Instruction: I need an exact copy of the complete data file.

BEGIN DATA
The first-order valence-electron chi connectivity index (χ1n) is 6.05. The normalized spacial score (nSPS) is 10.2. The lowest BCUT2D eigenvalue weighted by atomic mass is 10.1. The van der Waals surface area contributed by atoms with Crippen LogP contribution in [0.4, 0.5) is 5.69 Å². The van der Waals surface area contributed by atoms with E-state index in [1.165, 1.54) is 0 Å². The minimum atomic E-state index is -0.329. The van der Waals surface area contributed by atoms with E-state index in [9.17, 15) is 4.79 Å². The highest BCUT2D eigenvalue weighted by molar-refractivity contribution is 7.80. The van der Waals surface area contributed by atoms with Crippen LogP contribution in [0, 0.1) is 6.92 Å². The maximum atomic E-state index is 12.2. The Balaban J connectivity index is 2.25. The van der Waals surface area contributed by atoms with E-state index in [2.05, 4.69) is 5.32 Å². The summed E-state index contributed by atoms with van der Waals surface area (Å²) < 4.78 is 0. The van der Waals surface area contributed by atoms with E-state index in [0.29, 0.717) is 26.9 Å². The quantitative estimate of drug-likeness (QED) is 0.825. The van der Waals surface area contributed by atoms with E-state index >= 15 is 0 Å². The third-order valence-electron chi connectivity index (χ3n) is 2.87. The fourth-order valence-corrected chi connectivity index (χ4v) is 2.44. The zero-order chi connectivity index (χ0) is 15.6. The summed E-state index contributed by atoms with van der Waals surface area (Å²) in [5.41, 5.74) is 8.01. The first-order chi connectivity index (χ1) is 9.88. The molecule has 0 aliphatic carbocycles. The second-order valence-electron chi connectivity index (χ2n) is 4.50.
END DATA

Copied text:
The first-order valence-electron chi connectivity index (χ1n) is 6.05. The normalized spacial score (nSPS) is 10.2. The lowest BCUT2D eigenvalue weighted by atomic mass is 10.1. The van der Waals surface area contributed by atoms with Crippen LogP contribution in [0.4, 0.5) is 5.69 Å². The van der Waals surface area contributed by atoms with E-state index in [1.165, 1.54) is 0 Å². The minimum atomic E-state index is -0.329. The van der Waals surface area contributed by atoms with E-state index in [9.17, 15) is 4.79 Å². The highest BCUT2D eigenvalue weighted by molar-refractivity contribution is 7.80. The van der Waals surface area contributed by atoms with Crippen LogP contribution in [0, 0.1) is 6.92 Å². The maximum atomic E-state index is 12.2. The Balaban J connectivity index is 2.25. The van der Waals surface area contributed by atoms with E-state index in [2.05, 4.69) is 5.32 Å². The summed E-state index contributed by atoms with van der Waals surface area (Å²) < 4.78 is 0. The van der Waals surface area contributed by atoms with E-state index in [0.29, 0.717) is 26.9 Å². The quantitative estimate of drug-likeness (QED) is 0.825. The van der Waals surface area contributed by atoms with E-state index >= 15 is 0 Å². The third-order valence-electron chi connectivity index (χ3n) is 2.87. The fourth-order valence-corrected chi connectivity index (χ4v) is 2.44. The zero-order chi connectivity index (χ0) is 15.6. The summed E-state index contributed by atoms with van der Waals surface area (Å²) in [5.41, 5.74) is 8.01. The first-order chi connectivity index (χ1) is 9.88. The molecule has 0 aliphatic carbocycles. The second-order valence-electron chi connectivity index (χ2n) is 4.50.